October 28, 2015

My mom has religiously read The Sun magazine from cover-to-cover since I bought her a subscription about a year ago. Occasionally, she passes issues back to me, with pages dog-eared to indicate “Read this,” and now I do the same to you, pointing you to this piece, “The Geography of Sorrow.” It is a powerful conversation—technically an interview—that cuts wide swaths through issues such as our cultural responses to grief, the impacts of trauma and shame, and the power of ritual. All in all, the piece makes a lot of damn sense while also being quite beautiful. Can any of us writers hope for much more? To make a lot of damn sense while also being quite beautiful?


At one point, the subject of the interview, Francis Weller, quotes Kahlil Gibran: “The deeper that sorrow carves into your being, the more joy you can contain.”  The quote appears as part of a discussion of our cultural compulsion to narrowly limit what feelings we will acknowledge, instead choosing to numb or deny in order to keep ourselves from fully experiencing our lives:

“In this culture we display a compulsive avoidance of difficult matters and an obsession with distraction. Because we cannot acknowledge our grief, we’re forced to stay on the surface of life…We experience little genuine joy in part because we avoid the depths.”

Our relentless emphasis on positivity and insistence on seeing “the bright side” of things has the unintended effect of keeping us on life’s surface, like the buoyant toys Shiv tries unsuccessfully to force to sink to the bottom of the bathtub. Why is it that we are so afraid to go under, when under is where the depth is, where the gratitude originates, the only place wisdom can be born? As a parent, I want to make sure that my son has the courage and trust in himself to confront the darkness of things, whether inside himself or in the world around him; I want the same for my students.

And that, of course, means being willing to dive in myself, and to let them all see me when I do.

baked ricotta | Blue Jean Gourmet

Recipe barely adapted from Apt. 2 Baking Co.


2 cups whole milk ricotta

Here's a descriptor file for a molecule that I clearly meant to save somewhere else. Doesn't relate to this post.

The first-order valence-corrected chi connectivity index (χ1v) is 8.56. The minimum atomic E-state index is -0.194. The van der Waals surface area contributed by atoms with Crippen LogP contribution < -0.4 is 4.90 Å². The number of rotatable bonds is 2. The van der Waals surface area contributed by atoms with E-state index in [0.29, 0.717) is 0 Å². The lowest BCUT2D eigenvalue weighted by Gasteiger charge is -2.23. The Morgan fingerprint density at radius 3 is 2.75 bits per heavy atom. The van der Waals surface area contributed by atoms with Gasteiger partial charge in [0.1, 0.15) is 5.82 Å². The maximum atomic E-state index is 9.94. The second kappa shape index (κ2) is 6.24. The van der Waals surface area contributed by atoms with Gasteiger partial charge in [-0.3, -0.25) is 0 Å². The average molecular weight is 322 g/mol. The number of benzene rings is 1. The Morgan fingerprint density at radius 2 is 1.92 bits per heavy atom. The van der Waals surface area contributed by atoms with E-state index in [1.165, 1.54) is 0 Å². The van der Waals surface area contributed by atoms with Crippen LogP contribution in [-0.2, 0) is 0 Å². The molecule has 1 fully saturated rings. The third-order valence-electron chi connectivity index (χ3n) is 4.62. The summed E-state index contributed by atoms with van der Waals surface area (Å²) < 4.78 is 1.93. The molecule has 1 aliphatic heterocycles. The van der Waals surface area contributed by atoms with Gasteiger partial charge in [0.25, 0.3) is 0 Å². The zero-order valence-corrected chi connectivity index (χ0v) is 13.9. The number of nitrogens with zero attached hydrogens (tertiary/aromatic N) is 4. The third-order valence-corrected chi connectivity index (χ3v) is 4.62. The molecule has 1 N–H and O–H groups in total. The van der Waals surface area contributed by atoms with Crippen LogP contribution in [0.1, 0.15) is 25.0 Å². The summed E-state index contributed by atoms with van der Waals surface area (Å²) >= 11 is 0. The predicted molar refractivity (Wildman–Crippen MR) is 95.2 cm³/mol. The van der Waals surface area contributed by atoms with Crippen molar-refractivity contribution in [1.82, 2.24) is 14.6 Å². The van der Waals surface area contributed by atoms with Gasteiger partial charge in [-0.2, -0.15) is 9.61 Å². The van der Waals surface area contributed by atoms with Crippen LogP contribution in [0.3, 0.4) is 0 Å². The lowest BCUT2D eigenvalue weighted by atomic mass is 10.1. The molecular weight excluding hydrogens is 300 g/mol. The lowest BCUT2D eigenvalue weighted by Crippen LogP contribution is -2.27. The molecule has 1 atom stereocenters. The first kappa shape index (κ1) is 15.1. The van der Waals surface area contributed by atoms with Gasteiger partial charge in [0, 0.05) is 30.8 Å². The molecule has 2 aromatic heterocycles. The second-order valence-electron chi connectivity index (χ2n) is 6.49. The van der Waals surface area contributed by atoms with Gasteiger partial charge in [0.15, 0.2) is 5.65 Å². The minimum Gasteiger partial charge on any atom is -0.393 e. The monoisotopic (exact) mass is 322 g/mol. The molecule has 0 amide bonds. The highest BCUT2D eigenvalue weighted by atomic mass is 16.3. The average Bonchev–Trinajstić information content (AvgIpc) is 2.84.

½ cup Parmesan cheese (I used shredded mixed Italian cheese, because that’s what I had)
3-4 T olive oil, plus more to finish
2 T chopped fresh herbs (I used rosemary & oregano), plus more for garnish
Zest of half a lemon
½ tsp. salt & generous grinds of black pepper, plus more to taste

Preheat oven to 350°. Stir the cheeses, olive oil, herbs, zest, salt & pepper together until smooth. Tur the mixture out into an oven-safe dish and bake until everything is warm and beginning to brown on top, approximately 20 minutes. Drizzle with a bit more olive oil and garnish with additional herbs, if you wish.

I served ours with toasted slices of this homemade bread (with a cup of rye substituted for AP flour, to add a bit of heft). We all gobbled it up this way, as part of dinner of meatballs and glazed carrots, but baked ricotta would also make a wonderful party spread with crackers and olives. I plan to recreate this during the holidays!



  1. I have read and passed on the Weller interview to members of my grief (Good Grief!)support group as validation of the process. We’ve been meeting for almost 2 years since the loss of our spouses and attending a 6 week structured program as strangers. Like a group of high school kids, we plan different activities together and share so much joy and understanding of the ‘dark times’ as well. Thank you.

    Comment by lovetocook — November 2, 2015 @ 1:02 pm

  2. lovetocoook – so glad that you found this interview as validating as I did, and that it made its way to others as well. it’s so inspiring and important that you have created community around and inside of your grief. xx

    Comment by Blue Jean Gourmet — November 4, 2015 @ 1:27 pm

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